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Health – a historical journey (Regina Klein)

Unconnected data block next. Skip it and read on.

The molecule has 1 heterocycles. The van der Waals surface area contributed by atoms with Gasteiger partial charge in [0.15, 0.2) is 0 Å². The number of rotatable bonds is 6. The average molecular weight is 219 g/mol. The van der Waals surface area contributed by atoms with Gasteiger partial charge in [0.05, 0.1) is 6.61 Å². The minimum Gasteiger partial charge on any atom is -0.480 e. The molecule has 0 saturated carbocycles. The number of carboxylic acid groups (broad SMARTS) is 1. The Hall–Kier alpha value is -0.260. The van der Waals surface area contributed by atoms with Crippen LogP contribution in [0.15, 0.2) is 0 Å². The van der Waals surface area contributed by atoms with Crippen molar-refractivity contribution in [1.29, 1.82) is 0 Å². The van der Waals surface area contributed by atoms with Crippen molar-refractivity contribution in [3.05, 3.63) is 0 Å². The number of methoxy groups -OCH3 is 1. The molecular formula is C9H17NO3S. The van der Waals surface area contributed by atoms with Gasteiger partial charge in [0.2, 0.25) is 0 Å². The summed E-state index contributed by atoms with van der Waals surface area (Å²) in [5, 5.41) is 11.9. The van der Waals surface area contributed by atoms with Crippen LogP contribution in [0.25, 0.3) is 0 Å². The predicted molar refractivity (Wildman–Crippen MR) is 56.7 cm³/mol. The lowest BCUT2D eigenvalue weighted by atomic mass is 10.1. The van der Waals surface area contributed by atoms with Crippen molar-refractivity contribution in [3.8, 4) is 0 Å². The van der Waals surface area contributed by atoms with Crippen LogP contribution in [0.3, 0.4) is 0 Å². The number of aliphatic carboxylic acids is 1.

In addition to the predominant medical or biological approach to health and disease, as early as 1948, the World Health Organization (WHO) defined health as a state of complete physical, mental and social well-being and not merely the absence of disease or infirmity. As concerns Article 25 of the Universal Declaration of Human Rights, health was recognized as a fundamental right of every human being regardless of race, religion, political belief, economic or social condition whereas the health of all peoples is fundamental to the attainment of peace and security (UN 1946).In 1986 with the introduction of the Ottawa Charta the direction of health promotion began to shift from focusing on individual risk factors or risk behaviors to addressing the “context and meaning” of health actions and the determinants that maintain people’s health. From that moment on “health in all policies” requires as fundamental conditions and resources for health: peace, shelter, education, food, income, a stable eco-system, sustainable resources, social justice and equality.The related broadened definition is “Health is created and lived by people within the settings of their everyday life; where they learn, work, play and love. Health is created by caring for oneself and others, by being able to take decisions and have control over one’s life circumstances, and by ensuring that the society one lives in creates conditions that allow the attainment of health by all its members. Caring, holism and ecology are essential issues in developing strategies for health promotion. Therefore, those involved should take as a guiding principle that, in each phase of planning, implementation and evaluation of health promotion activities, women and men should become equal partners“ (Ottawa Charte 1986) (link to participation action research).